|Publication number||US6083338 A|
|Application number||US 08/722,861|
|Publication date||Jul 4, 2000|
|Filing date||Sep 26, 1996|
|Priority date||Jun 7, 1995|
|Also published as||US5718958|
|Publication number||08722861, 722861, US 6083338 A, US 6083338A, US-A-6083338, US6083338 A, US6083338A|
|Inventors||William Scholz, Luigi Sartor|
|Original Assignee||Avery Dennison Corporation|
|Export Citation||BiBTeX, EndNote, RefMan|
|Patent Citations (39), Non-Patent Citations (6), Referenced by (6), Classifications (30), Legal Events (4)|
|External Links: USPTO, USPTO Assignment, Espacenet|
This application is a divisional of U.S. patent application Ser. No. 08/482,155, filed Jun. 7, 1995, now U.S. Pat. No. 5,718,958
This invention relates to repulpable pressure-sensitive adhesive constructions having multiple layers. In particular, the invention relates to such repulpable pressure-sensitive adhesive constructions having improved adhesive characteristics and improved dispersibility for enhanced recyclability in paper recycling operations.
Wastepaper containing pressure sensitive labels and tapes are generally considered nonrepulpable in paper recycling operations due to the presence of the adhesive. These adhesives are commonly used in label and tape products and are generally composed of acrylic and rubber (block copolymer) based polymers. These adhesives will firmly adhere to the fiber matrix of paper and are neither water soluble nor water dispersible which complicates their effective removal during the paper recycling operation.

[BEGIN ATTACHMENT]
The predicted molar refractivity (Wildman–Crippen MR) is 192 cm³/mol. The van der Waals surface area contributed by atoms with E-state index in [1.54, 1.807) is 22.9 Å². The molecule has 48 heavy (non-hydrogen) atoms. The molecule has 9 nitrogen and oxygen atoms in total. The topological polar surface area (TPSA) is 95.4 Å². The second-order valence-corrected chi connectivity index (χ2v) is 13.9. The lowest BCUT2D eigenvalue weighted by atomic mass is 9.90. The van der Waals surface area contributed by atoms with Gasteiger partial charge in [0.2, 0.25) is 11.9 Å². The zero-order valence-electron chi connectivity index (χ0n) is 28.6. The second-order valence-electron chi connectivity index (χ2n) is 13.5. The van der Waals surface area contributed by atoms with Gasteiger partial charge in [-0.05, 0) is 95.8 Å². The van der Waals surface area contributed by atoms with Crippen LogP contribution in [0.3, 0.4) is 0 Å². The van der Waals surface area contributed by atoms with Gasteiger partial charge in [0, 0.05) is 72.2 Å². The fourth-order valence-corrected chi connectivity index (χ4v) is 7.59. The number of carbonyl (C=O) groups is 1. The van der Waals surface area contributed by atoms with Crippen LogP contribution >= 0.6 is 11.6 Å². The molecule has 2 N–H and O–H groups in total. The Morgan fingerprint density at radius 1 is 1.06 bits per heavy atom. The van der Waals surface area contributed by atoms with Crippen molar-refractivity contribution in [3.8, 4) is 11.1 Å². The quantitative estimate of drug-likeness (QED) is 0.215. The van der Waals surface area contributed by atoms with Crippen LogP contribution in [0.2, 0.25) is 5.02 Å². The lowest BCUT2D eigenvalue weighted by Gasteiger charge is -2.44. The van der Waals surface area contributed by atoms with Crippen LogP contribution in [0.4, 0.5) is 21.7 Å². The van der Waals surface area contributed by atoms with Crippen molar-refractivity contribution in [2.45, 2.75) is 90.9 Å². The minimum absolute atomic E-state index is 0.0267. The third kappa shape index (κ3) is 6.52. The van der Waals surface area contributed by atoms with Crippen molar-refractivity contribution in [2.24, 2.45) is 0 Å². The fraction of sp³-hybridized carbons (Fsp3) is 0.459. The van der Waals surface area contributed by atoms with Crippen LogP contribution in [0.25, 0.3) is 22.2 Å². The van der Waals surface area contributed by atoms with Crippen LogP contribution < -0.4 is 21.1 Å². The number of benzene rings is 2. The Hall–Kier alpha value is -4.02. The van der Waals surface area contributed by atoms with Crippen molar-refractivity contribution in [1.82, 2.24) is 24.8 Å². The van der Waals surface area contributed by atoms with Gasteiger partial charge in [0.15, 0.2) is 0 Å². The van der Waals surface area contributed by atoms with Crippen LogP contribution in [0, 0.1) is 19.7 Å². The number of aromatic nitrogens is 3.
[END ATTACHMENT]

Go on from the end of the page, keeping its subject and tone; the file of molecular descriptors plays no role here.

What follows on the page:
During recycling processes, conventional adhesives tend to agglomerate and form globules, called "stickies." These stickies are contaminants which interfere with the paper pulping and de-inking operations and can deposit on the felts, wires, and drier cans of paper machines, thereby causing functional and cosmetic flaws in the resulting paper. Thus, waste paper containing conventional adhesives are generally not considered repulpable. They are usually landfilled. With the possibility of legislative mandates requiring the use of repulpable adhesives, banning paper from landfills, and an increasingly demanding environmentally sensitive public, introduction of repulpable adhesives to the marketplace would be highly beneficial.